As I’ve mentioned before (here, here and here), a big topic of interest for me lately has been how to accurately discern God’s will. It’s easy if the choice is between something clearly good and something clearly evil, but what if you’re trying to decide between two paths that both seem pretty good (or, perhaps, that both seem pretty bad)?
Once again, I learned so much about this subject from Fr. Walter Ciszek’s must-read book He Leadeth Me. I keep it here on my desk to review occasionally, and today I came across some passages that I think are some of the best discussions of discerning God’s will that I’ve come across. I thought I’d share in case others might find it as helpful as I did.
Fr. Ciszek talks about an agonizing decision he had to make back in 1940’s Poland: he felt like God was calling him to enter Russia to minister to its increasingly oppressed people, yet the folks at his parish desperately needed him to stay as they were in a horrible time of crisis since the Nazis had just taken over their town. What should he do? How on earth could he get more certainty that God wanted him to undertake this dangerous Russian mission, especially when it seemed like an illogical move since there were so many good reasons for him to stay with his people in Poland?
He gave the matter careful, intellectual thought and decided to stay in Poland. Though his heart told him differently, reason told him that there were too many needs in Poland for him to leave. He writes of this turn of events:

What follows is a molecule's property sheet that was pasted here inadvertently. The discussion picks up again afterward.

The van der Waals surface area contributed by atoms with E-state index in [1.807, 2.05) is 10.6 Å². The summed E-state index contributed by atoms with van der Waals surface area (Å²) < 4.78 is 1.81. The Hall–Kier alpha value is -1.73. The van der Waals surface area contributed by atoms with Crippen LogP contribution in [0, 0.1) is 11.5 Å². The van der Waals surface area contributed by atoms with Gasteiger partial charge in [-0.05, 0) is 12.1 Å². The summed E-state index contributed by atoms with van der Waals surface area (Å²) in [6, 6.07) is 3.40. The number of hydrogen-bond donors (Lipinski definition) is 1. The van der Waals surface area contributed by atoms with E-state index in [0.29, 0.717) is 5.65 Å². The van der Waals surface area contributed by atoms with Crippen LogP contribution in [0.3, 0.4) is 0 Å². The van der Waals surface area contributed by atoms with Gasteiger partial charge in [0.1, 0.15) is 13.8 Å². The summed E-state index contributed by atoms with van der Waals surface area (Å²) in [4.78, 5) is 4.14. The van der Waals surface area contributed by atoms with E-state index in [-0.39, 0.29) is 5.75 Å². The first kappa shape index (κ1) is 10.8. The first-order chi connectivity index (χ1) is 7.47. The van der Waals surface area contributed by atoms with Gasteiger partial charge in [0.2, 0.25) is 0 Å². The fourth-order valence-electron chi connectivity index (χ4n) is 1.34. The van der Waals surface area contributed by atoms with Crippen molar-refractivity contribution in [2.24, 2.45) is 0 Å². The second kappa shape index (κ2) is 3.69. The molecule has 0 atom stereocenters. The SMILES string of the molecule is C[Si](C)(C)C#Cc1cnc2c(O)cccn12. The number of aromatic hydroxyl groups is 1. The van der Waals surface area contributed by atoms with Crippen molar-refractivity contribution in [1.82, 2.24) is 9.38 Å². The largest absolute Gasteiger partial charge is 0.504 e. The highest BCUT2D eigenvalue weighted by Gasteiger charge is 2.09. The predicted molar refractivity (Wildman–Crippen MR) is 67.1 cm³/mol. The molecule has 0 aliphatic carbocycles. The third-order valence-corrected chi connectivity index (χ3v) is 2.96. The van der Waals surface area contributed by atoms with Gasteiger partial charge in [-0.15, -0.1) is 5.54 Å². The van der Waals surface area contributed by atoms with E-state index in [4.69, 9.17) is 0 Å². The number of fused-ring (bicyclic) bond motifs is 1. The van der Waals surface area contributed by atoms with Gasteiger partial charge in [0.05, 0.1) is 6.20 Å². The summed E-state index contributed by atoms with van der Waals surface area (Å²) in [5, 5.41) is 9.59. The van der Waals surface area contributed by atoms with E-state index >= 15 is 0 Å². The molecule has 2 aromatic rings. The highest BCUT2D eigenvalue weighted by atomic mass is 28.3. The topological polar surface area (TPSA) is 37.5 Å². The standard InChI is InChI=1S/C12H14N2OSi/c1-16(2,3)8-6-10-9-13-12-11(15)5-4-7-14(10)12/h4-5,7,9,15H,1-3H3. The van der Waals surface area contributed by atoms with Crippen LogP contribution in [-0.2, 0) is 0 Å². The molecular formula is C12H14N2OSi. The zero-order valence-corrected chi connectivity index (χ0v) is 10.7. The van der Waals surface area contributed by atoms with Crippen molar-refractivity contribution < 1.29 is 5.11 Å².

I felt no peace, no joy, no ease of heart at having finally resolved my problem. Prayer became difficult, almost impossible. I felt my faith was weakened, that I had come to this decision by listening to the voice of reason rather than by listening to the voice of God…Most important was the loss of that deep interior sense of peace…that strong spirit of faith in God’s involvement which, up to now, had been such an integral part of all my spirituality.
He decided to revisit his decision. This time, rather than evaluate the situation based on reason alone, he approached it in a different way:
I prayed that I might be totally open to God’s providence, that I would trust only in him, that like Abraham I would be prepared to follow his call no matter where it might lead, without thoughts of self or doubts or reasons of my own. I wanted to be totally open to God’s will, to hear his voice, and to leave self out of it. That was my prayer for guidance.
Not surprisingly, his prayer led him to Russia. Though he couldn’t have defended his decision with a bulleted “pro’s vs. con’s” list of logical points showing that the pro’s of going outweighed the con’s, he knew that it was God’s will. And here’s how he knew:
Immediately there came flooding back that sense of peace, that feeling of joy, that confidence in the simple and direct faith expressed in trusting God alone…I experienced what I had heard before from spiritual directors or read in spiritual books but never fully understood: that God’s will can be discerned by the fruits of the spirit it brings, that peace of the soul and joy of heart are two such signs, provided they follow upon total commitment and openness to God alone and are not founded on the self’s desires. The validity of a call can be tested…by the movements of the soul that accompany it. […]
There are movements of the soul, deeper than words can describe and yet more powerful than any reason, which can give a man to know beyond question or arguing or doubt that “digitus Dei est hic” (“the finger of God is here”).
I have found these thoughts to be immensely helpful as I seek God’s will in both big and small matters. Just thought I’d share in case others might enjoy it as well.
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